Britannica finally shut down its print version, and of course pundits blamed Wikipedia. They might have blamed Britannica online, on which you can search for free and read longer pieces. Just like Wikipedia.
We, the Weberati, have been entranced by the rapid growth and apparent cooperative organization of the free-to-read Wikipedia. Academics and commentators have largely accepted Wikipedia’s superiority as a “matter of fact” and many present the unimaginable volume of the resource as proof of the viability of the open, online wiki system.
I’m reviving an old issue that has never been resolved and remains live for me. CAN Wikipedia get better over time? How would we know? How would we measure improvement? Would we ever agree? I’m not convinced that it will improve beyond its current state. It is still quite an accomplishment, but is still not the miracle we are expected by current social norm to respect.
Last year, Time published a fair overview of the history of Wikipedia. They revise the Britannica controversy by claiming the reverse now, that Wikipedia is almost as correct as Britannica. Still, even with a thousand human reviewers evaluating a sample subset of articles each, the comparison will remain unsatisfying. These publications have entirely different methodologies. We know WHY Britannica is good. We hope our Wikipedia article is correct and are pleased when we learn something.
A Million Programmers Programming
Good work spread thin is still thinly spread. I generally agree with Jaron Lanier’s observation (and his outlook in 2006’s Digital Maoism) that online collectivism us not yielding better quality. We have given open source enough time, and there haven’t been hugely disruptive innovations. Perhaps the good products get sold to Google, where they can try (again) to employ their global platform to innovate by throwing acquisitions. into the ad-supported market.
Open source, Linux, and Open Office are proof that collectives can debug pretty well. But as a software product and web services designer, I am skeptical that open source yields innovation. Collectives tend to fix things and groupthink takes over if there is no real ownership. Small groups that intensely care about a product yield innovation.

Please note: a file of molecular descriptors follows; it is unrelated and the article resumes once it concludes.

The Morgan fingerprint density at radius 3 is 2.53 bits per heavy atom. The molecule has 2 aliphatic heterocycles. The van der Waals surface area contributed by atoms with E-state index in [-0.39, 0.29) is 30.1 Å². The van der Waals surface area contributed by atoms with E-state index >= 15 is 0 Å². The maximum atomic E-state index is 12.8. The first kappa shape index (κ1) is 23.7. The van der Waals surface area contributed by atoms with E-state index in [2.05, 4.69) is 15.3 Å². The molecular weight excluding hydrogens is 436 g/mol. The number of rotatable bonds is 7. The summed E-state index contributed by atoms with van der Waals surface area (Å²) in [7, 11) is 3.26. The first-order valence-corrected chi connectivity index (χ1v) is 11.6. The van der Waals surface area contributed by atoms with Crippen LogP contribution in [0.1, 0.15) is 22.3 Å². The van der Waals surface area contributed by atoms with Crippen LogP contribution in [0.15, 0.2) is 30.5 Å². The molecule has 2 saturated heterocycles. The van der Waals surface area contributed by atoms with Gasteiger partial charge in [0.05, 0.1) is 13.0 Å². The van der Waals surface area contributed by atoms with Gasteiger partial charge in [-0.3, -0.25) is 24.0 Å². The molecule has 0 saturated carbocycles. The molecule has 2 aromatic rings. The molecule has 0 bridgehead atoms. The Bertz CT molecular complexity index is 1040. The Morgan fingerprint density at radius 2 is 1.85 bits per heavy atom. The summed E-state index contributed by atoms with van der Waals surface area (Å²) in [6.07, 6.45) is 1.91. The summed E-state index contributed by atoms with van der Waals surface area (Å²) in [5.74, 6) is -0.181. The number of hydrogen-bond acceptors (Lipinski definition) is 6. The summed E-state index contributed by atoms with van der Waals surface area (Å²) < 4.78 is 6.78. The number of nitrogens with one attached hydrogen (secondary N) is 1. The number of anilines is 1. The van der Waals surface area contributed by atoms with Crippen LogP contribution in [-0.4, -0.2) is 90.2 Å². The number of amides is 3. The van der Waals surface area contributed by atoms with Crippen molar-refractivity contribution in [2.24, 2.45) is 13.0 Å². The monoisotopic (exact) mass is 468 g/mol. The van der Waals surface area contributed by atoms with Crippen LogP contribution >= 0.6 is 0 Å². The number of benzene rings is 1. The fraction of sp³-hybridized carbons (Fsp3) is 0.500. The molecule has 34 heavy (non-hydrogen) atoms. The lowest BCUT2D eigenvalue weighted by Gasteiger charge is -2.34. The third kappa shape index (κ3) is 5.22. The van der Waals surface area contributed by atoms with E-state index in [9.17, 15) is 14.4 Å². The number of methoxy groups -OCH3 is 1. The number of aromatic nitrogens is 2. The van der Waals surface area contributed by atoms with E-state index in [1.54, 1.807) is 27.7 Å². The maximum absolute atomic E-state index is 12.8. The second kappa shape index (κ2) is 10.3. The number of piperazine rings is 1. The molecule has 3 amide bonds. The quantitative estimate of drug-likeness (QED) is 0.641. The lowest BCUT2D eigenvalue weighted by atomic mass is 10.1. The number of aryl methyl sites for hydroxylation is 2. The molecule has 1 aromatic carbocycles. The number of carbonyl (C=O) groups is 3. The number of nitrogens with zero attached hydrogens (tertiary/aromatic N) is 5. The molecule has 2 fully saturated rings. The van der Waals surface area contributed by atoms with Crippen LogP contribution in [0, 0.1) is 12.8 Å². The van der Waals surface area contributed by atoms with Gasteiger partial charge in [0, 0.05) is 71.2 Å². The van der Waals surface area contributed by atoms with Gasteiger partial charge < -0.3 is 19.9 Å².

Open systems do not just “generate” a better quality innovation. Open Office is still nowhere near Microsoft Office, and Wikipedia has had time (over a decade) to prove its quality. If its not obviously better than Britannica, then small differences are not convincing to me. As long as there is a Britannica, it is “citable” as an authority. But as an academic, I will always distrust a Wikipedia citation and will discount them when presented in research.
Much has been made of the death of Britannica in print. But its online service is authoritative (i.e., trustworthy) and the articles reflect the “deep tail” of Britannica’s experience. Select something you really know about – systems engineering in Britannica and compare it with an equivalent systems engineering article in Wikipedia. The Wikipedia article is oddly unsatisfying.
This is the kind of article Wikipedia excels at, according to both Nature and Nicholas Carr. It is factual, has citations, images, and can be vetted by practitioners. It is just – OK. I would not waste my time updating it, because there are more “passionate” authors who may change what I add because they believe I am biased (otherwise, why would I be changing it?)